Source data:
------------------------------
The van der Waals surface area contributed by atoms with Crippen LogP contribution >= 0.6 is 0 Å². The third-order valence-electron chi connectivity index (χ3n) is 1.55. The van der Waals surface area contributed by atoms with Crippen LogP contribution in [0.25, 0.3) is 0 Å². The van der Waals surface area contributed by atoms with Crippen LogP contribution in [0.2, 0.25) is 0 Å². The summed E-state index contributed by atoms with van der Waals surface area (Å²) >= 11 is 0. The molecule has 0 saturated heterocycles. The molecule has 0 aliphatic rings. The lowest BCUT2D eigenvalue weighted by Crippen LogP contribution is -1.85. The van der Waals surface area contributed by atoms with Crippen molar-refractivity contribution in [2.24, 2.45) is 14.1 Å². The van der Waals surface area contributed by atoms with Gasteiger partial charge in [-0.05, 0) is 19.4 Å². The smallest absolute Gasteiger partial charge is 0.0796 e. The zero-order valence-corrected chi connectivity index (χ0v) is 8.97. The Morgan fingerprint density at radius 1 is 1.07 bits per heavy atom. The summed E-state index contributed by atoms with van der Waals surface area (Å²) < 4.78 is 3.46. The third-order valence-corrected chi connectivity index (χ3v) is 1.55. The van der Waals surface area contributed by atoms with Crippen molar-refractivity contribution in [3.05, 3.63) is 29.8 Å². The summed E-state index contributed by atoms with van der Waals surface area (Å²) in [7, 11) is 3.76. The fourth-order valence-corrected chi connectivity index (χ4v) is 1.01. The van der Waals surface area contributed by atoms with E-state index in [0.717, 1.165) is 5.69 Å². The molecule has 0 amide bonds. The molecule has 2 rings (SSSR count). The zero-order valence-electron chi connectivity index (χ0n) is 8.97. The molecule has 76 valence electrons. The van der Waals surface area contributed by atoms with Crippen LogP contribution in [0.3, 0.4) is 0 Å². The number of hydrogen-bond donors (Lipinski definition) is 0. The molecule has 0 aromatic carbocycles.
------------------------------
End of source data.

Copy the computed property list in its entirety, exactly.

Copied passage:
The van der Waals surface area contributed by atoms with Crippen LogP contribution >= 0.6 is 0 Å². The third-order valence-electron chi connectivity index (χ3n) is 1.55. The van der Waals surface area contributed by atoms with Crippen LogP contribution in [0.25, 0.3) is 0 Å². The van der Waals surface area contributed by atoms with Crippen LogP contribution in [0.2, 0.25) is 0 Å². The summed E-state index contributed by atoms with van der Waals surface area (Å²) >= 11 is 0. The molecule has 0 saturated heterocycles. The molecule has 0 aliphatic rings. The lowest BCUT2D eigenvalue weighted by Crippen LogP contribution is -1.85. The van der Waals surface area contributed by atoms with Crippen molar-refractivity contribution in [2.24, 2.45) is 14.1 Å². The van der Waals surface area contributed by atoms with Gasteiger partial charge in [-0.05, 0) is 19.4 Å². The smallest absolute Gasteiger partial charge is 0.0796 e. The zero-order valence-corrected chi connectivity index (χ0v) is 8.97. The Morgan fingerprint density at radius 1 is 1.07 bits per heavy atom. The summed E-state index contributed by atoms with van der Waals surface area (Å²) < 4.78 is 3.46. The third-order valence-corrected chi connectivity index (χ3v) is 1.55. The van der Waals surface area contributed by atoms with Crippen molar-refractivity contribution in [3.05, 3.63) is 29.8 Å². The summed E-state index contributed by atoms with van der Waals surface area (Å²) in [7, 11) is 3.76. The fourth-order valence-corrected chi connectivity index (χ4v) is 1.01. The van der Waals surface area contributed by atoms with E-state index in [0.717, 1.165) is 5.69 Å². The molecule has 0 amide bonds. The molecule has 2 rings (SSSR count). The zero-order valence-electron chi connectivity index (χ0n) is 8.97. The molecule has 76 valence electrons. The van der Waals surface area contributed by atoms with Crippen LogP contribution in [0.3, 0.4) is 0 Å². The number of hydrogen-bond donors (Lipinski definition) is 0. The molecule has 0 aromatic carbocycles.